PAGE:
1. You raise some good points. My counter-argument would be (besides the fact that I don't know what the local police departments, State Police or Sheriff use, and it is quite possible that the various law enforcement agencies that have jurisdiction over where I live use different ammo from one another) that I don't trust a bureaucrat to have used effectiveness of the ammunition as a prime consideration. Budgetary concerns may have played as great or greater role in selecting ammunition. For instance, I do know that as of about 10 to 15 years ago, the investigators for the State AG's office used Hydra-Shok even though at that time it was well known that other offerings (e.g., Gold Dot) performed better. And I can point to many different sources, including Greg Ellifritz, to support my choice of Gold Dot and HST ammunition.

  6. These days (mid 2020) with most if not all ammo not available I am using the last partial box of commercial JHP to load our carry guns and mags. The ammo is getting tired of being moved around so much between mags and chambers. I have decided that when that ammo becomes dangerous from potential over pressure, and until commercial JHP becomes available, I am going to use hand loads which I have been making for 35+ years for carry use. The hand loads are 9MM 115grn lead, polymer coated, blue bullets loaded at or close to factory velocity. They feed and fire flawlessly and I trust them. Better that then carrying an empty gun.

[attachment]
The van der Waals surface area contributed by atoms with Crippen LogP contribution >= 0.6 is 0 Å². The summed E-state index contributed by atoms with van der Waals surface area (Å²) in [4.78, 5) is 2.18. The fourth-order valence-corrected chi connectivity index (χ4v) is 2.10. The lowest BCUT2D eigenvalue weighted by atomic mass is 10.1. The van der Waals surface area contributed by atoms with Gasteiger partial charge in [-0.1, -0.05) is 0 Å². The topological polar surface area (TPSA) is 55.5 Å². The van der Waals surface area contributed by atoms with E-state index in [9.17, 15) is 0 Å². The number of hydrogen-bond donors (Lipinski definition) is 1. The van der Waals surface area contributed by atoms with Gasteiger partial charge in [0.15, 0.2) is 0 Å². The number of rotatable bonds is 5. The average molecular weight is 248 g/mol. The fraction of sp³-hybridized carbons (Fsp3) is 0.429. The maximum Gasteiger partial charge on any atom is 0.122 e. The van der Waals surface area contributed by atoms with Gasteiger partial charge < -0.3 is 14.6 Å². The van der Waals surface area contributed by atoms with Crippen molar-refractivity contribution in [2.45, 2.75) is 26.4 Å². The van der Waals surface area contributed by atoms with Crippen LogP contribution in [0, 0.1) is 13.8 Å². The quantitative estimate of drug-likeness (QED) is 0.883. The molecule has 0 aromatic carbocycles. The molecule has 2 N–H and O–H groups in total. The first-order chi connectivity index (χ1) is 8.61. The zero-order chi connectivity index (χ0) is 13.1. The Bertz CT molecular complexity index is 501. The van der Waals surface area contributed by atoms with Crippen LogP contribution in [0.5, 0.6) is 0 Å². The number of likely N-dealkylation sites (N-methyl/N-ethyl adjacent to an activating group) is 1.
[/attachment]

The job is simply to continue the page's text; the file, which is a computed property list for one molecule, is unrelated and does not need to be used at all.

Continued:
1. I suspect a lot of people that normally would have selected commercial ammo for self-defense are going to have drop back on alternate sources. I've seen comments in various publications that the shortages will probably extend well into 2021.


Ukraine War Update (May 13, 2022)

 You may have already read this since the Institute for the Study of War seems to be one of the major go-to sites for information on the war...